Together let’s make elder abuse stop

If you witness violence, or are worried that an older person is at immediate risk, call the police on triple zero (000).

Sadly, elder abuse is a serious and growing concern in our community.  

Elder abuse can take many forms including financial, physical, psychological, sexual and neglect. However, financial elder abuse is the most common form of abuse experienced by older Australians.

The Public Trustee works with government agencies and organisations to help raise awareness of elder abuse because it is vital, that as a community we value and protect the rights of ageing Queenslanders.

June 15 is World Elder Abuse Awareness Day (WEAAD), a day to voice opposition to the abuse of older people. Download the Queensland WEAAD Activity and Marketing Toolkit to access more information and resources.

What is financial elder abuse?

Financial elder abuse is the misuse or theft of an older person’s money or assets.

Each year the Public Trustee supports thousands of Queenslanders with reduced decision-making capacity, and we advocate on behalf of those who have fallen victim to the misappropriation of funds.

Some examples of financial elder abuse include:

  • Forcing an elderly person to sign over their property or assets
  • Misusing or taking an elderly person’s money or credit cards
  • Using undue influence or deception to change the terms of an elderly person’s Will or enduring power of attorney (EPA)
  • Forging an elderly person’s signature.

Key tips to protect yourself against financial elder abuse

In times of low income or unemployment, some family members can become dependent on an older person for financial support under the guise of caring for and protecting them. Here are some steps to help safeguard you or a loved one against elder abuse.

  • Having a Will, an enduring power of attorney (EPA) and an advanced health directive in place
  • Make sure you get independent legal advice about your Will and EPA.
  • Consider including detailed directions in your EPA about the types of decisions you would like made if you lose decision-making capacity, such as your preferred living arrangements.
  • Consider choosing two people you can trust to act in your best interests. In your EPA, specifically direct them to consult each other and keep each other informed when carrying out duties.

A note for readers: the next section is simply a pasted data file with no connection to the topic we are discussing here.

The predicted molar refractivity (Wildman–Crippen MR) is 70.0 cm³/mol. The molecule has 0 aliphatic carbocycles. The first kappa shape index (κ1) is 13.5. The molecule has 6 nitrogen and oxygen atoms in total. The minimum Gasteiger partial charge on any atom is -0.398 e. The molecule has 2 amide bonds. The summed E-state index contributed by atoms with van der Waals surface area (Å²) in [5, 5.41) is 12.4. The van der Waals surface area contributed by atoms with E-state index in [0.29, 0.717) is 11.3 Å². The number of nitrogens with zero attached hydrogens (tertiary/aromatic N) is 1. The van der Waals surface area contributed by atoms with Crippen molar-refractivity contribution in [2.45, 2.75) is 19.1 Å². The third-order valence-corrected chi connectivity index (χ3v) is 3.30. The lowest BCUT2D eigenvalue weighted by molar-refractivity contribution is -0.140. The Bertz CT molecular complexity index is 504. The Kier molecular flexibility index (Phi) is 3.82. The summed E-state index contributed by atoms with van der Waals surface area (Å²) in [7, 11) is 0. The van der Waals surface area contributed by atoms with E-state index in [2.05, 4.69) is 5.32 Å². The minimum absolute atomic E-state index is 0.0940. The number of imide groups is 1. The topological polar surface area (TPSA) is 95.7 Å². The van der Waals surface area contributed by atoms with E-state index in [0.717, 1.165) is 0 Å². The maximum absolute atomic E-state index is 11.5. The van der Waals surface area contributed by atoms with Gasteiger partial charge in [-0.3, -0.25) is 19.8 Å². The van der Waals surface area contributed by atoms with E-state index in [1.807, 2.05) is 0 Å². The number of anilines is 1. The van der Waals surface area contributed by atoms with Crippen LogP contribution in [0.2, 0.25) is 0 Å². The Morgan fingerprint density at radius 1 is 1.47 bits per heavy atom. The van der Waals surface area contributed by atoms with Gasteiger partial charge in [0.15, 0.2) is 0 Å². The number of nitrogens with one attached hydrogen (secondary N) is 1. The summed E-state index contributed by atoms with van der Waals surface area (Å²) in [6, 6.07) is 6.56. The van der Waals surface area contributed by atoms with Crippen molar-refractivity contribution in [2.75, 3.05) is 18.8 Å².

• Ensure any loans are legally binding.

What to consider when choosing an attorney

The Public Trustee recommends asking yourself the following questions when choosing an attorney:

  • Does your attorney have the time to take on the responsibility?
  • Will they act according to any limits or conditions within the EPA?
  • Do they have the business and financial skills required to undertake the task?
  • Are their interests likely to conflict with your interests?
  • Can they be impartial?
  • Can they be trusted to act in a way that both promotes and safeguards your rights, interests and opportunities?
  • Are they accessible and accountable?

Your attorney must also recognise your right to privacy and respect your views and wishes, taking into account your values and your existing relationships.

If you have any concerns about your attorney or the person you propose to appoint, then you should consider appointing a professional, independent attorney. 

What to do if you or someone you know is experiencing elder abuse

You are not alone. Support is available.

If you suspect that an older person you know is being abused, or if you are experiencing elder abuse yourself, call the Elder Abuse Helpline. Anyone can make the call and you can remain anonymous if you prefer.

The Elder Abuse Helpline provides confidential information, support and referrals to appropriate services including legal, community support and advocacy services.

Phone the Elder Abuse Helpline on 1300 651 192 

For more information about elder abuse and support services, visit

Last published: 9/06/2024 9:22:07 PM